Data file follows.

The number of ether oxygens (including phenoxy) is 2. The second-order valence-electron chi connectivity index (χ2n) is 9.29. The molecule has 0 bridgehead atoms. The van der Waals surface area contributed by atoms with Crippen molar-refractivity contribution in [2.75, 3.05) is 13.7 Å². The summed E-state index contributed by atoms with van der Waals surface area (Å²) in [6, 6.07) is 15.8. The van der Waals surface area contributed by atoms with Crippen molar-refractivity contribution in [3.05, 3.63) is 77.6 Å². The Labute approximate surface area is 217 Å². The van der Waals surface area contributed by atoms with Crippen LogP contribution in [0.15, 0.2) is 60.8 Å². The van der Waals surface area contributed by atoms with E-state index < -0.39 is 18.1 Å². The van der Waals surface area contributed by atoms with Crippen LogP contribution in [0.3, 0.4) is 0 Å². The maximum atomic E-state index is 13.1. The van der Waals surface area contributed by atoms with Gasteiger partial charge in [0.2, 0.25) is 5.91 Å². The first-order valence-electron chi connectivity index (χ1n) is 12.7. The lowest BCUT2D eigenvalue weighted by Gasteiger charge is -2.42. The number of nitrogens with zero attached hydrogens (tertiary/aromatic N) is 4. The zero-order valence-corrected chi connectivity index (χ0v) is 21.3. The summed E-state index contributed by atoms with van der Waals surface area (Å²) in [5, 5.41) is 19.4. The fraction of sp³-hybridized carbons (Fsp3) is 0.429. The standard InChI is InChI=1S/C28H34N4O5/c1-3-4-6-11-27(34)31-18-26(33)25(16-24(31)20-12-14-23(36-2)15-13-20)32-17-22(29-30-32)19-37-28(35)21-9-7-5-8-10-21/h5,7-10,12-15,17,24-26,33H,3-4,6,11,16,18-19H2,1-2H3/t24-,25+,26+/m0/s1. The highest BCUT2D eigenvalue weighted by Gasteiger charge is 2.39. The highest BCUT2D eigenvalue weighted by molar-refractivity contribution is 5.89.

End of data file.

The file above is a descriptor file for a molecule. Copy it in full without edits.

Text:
The number of ether oxygens (including phenoxy) is 2. The second-order valence-electron chi connectivity index (χ2n) is 9.29. The molecule has 0 bridgehead atoms. The van der Waals surface area contributed by atoms with Crippen molar-refractivity contribution in [2.75, 3.05) is 13.7 Å². The summed E-state index contributed by atoms with van der Waals surface area (Å²) in [6, 6.07) is 15.8. The van der Waals surface area contributed by atoms with Crippen molar-refractivity contribution in [3.05, 3.63) is 77.6 Å². The Labute approximate surface area is 217 Å². The van der Waals surface area contributed by atoms with Crippen LogP contribution in [0.15, 0.2) is 60.8 Å². The van der Waals surface area contributed by atoms with E-state index < -0.39 is 18.1 Å². The van der Waals surface area contributed by atoms with Crippen LogP contribution in [0.3, 0.4) is 0 Å². The maximum atomic E-state index is 13.1. The van der Waals surface area contributed by atoms with Gasteiger partial charge in [0.2, 0.25) is 5.91 Å². The first-order valence-electron chi connectivity index (χ1n) is 12.7. The lowest BCUT2D eigenvalue weighted by Gasteiger charge is -2.42. The number of nitrogens with zero attached hydrogens (tertiary/aromatic N) is 4. The zero-order valence-corrected chi connectivity index (χ0v) is 21.3. The summed E-state index contributed by atoms with van der Waals surface area (Å²) in [5, 5.41) is 19.4. The fraction of sp³-hybridized carbons (Fsp3) is 0.429. The standard InChI is InChI=1S/C28H34N4O5/c1-3-4-6-11-27(34)31-18-26(33)25(16-24(31)20-12-14-23(36-2)15-13-20)32-17-22(29-30-32)19-37-28(35)21-9-7-5-8-10-21/h5,7-10,12-15,17,24-26,33H,3-4,6,11,16,18-19H2,1-2H3/t24-,25+,26+/m0/s1. The highest BCUT2D eigenvalue weighted by Gasteiger charge is 2.39. The highest BCUT2D eigenvalue weighted by molar-refractivity contribution is 5.89.